If we can be more honest about such issues, I have depression - others may have other issues here, then it becomes something people feel they can ask for help about. Knowing you are not the only one suffering and there are people, who understand what you feel, and are willing to talk you through it helps a lot.

I don’t know if anyone in our community is particularly suffering at the moment, and I hope nobody is, but wanted to make it clear they don’t have to suffer in silence.

Trust me: this helps a lot

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For years I kind of thought that depression was just a bad form of the blues, until it hit me like a brick wall. While I’ve dealt with it, I admit that I still don’t understand it. Part of me still thinks that I should be able to control my mind, even though I know that’s silly and there is something wrong in the brain. What has helped me with the ‘stigma’ of it all is to think of it as a ‘brain issue’, focusing on the organ itself. It helped me to reason that, if I’m dealing with heart issues such as the annoying arrhythmia (which, incidentally, will often cause the depression to flare), then the brain is another organ, like the heart, that can have issues that can affect my life to one degree or another.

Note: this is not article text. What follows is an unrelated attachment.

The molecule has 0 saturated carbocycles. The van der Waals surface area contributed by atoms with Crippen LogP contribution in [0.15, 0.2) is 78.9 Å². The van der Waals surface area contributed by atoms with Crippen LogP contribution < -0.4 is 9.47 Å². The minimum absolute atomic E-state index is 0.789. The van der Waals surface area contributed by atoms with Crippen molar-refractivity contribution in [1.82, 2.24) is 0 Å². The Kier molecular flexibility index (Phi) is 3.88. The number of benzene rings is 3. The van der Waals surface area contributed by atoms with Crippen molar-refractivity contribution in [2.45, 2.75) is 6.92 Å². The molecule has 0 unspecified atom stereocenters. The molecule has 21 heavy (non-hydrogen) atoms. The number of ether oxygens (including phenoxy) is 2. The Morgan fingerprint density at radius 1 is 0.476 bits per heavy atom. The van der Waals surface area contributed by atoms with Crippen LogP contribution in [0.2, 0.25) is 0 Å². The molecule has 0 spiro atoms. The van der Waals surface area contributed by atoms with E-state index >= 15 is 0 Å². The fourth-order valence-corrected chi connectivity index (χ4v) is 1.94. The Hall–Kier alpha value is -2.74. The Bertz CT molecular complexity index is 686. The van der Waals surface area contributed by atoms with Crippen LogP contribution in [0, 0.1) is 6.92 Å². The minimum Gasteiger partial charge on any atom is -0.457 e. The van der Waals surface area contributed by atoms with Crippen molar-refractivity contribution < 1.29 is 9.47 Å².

So, I use that term, ‘brain issues’, when talking to people. I have a friend that was all embarrassed for a mutual friend that had to go to the state run mental hospital. I tried to reason with him in the ‘brain is another organ’ way, noting that, actually, a person who suffers from a heart attack because his diet and lack of exercise should be far more embarrassed than one who suffers from something in which he has no control over (this guy had a triple by-pass surgery). He agreed.